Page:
Can Horses Get Diabetes?

Jessica McDaniel
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Can Horses Get Diabetes: Insulin Resistance in Horses

A metabolic disorder that occurs when there is:

  • Too little insulin produced by the pancreas
  • Poor response of target cells to insulin
  • Insulin resistance or reduced insulin sensitivity

Diabetes can be controlled through early diagnosis and treatment.

Horses can get diabetes from birth or can develop it as a result of their work with intramuscular adipose tissue.

Diabetes Mellitus can be identified in grazing animals, that are fed a very high-energy diet.

Horses can get diabetes from birth or can develop it as a result of their work with intramuscular adipose tissue.

Diabetes Mellitus can be identified in grazing animals, that are fed a very high-energy diet mostly in the form of grain concentrates.

The most common reason why horses get diabetes is as a result of obesity.

Excess body weight reduces the insulin sensitivity of target organs in the body.

This is known as insulin resistance.

Some horses may be born with the predisposition to insulin resistance, and hence, prone to developing Type II diabetes.

Can Horses Get Diabetes: Symptoms

Diagnosis, and Treatments.

Diabetes mellitus is a metabolic condition characterized by persistently high levels of blood glucose resulting from defects in insulin secretion, insulin action, or both. There are two types of diabetes mellitus: type 1 and type 2.

Type 1 is called juvenile diabetes, or insulin-dependent diabetes, where there is a complete or near-complete deficiency of insulin production by the pancreas.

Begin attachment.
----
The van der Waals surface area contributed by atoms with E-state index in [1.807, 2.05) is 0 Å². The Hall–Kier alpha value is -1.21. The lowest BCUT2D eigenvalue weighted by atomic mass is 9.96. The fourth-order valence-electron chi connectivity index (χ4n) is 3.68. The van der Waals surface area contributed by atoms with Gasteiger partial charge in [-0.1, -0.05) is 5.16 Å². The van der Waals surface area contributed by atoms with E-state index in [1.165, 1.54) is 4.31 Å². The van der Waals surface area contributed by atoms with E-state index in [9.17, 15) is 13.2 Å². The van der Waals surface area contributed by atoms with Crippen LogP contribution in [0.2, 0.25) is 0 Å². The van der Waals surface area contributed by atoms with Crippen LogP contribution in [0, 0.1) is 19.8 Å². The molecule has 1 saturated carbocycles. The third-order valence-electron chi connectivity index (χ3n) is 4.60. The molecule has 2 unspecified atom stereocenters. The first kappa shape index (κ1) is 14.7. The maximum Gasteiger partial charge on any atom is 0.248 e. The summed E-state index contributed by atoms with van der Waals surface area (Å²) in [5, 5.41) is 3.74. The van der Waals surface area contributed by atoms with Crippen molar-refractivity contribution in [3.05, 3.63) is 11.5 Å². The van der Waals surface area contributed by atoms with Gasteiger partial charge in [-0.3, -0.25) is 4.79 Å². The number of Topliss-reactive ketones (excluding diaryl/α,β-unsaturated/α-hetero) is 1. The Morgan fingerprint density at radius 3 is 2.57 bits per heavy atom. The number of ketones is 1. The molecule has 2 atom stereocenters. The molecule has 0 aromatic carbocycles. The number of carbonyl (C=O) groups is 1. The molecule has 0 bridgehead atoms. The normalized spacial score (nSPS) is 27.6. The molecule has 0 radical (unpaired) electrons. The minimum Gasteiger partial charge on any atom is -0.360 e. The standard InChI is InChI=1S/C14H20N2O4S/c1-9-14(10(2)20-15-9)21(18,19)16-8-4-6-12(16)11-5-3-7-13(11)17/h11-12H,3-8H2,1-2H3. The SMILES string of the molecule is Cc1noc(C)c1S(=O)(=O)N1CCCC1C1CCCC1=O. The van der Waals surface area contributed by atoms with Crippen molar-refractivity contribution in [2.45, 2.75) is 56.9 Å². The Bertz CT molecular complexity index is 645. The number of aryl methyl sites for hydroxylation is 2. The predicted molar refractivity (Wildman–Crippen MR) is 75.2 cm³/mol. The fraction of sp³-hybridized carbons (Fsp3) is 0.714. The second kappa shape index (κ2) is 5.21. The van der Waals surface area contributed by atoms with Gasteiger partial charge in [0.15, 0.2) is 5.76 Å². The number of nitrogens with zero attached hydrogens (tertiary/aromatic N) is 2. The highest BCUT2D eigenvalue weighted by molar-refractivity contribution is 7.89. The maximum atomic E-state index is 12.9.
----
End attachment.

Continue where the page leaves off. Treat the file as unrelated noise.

Insulin is a hormone produced by the pancreas. It is required for processing sugar, which powers most of your cells, muscles, and organs. Without enough insulin, the body cannot process sugar properly, leading to diabetes.

Type 1 diabetes develops when the immune system attacks the insulin-producing cells in the pancreas. This attack also damages the rest of the pancreas tissue, resulting in complete or near complete depletion of insulin. Genetics can influence type 1 diabetes.

Type 2 diabetes is most common form of diabetes. This form of diabetes is associated with insulin resistance and glucose intolerance.

Type 2 diabetes has multiple causes. It can be primary or insulin-dependent, or a mixture of both.

Primary or Type 2 diabetes occurs when cells stop responding to insulin and glucose builds up in the blood, to dangerous levels.

Type 2 diabetes is associated with diet and a sedentary lifestyle, which promote weight gain and fat storage around abdominal organs.

How do Horses get Insulin Resistance?

Risk factors for insulin resistance in horses include:




Can Horses Get Diabetes: Treatments

It’s a common question for horse owners. Can my horse get diabetes? We know about diabetes in humans and dogs but not in horses. However, there’s a condition in horses that serves as a good equivalent to the disease in humans and is called Equine Polysaccharide Storage Myopathy (PSSM), although it’s more commonly referred to as equine metabolic syndrome (EMS).

Let’s understand what diabetes is in humans and how it affects the human body so that we can better understand what EMS in horses is and how it affects them.

In humans, people who have a genetic predisposition to Type 1 diabetes have insufficient or no production of insulin, which is produced in the pancreas and regulated glucose in the bloodstream.

Glucose is a type of sugar in the body and is a source of energy. Glucose levels are kept at optimum levels through insulin that is produced in the pancreas. When the body is not able to produce enough insulin, blood glucose levels are higher than normal and result in symptoms like excessive thirst, frequent urination, fatigue, loss of weight, and something like high blood sugar.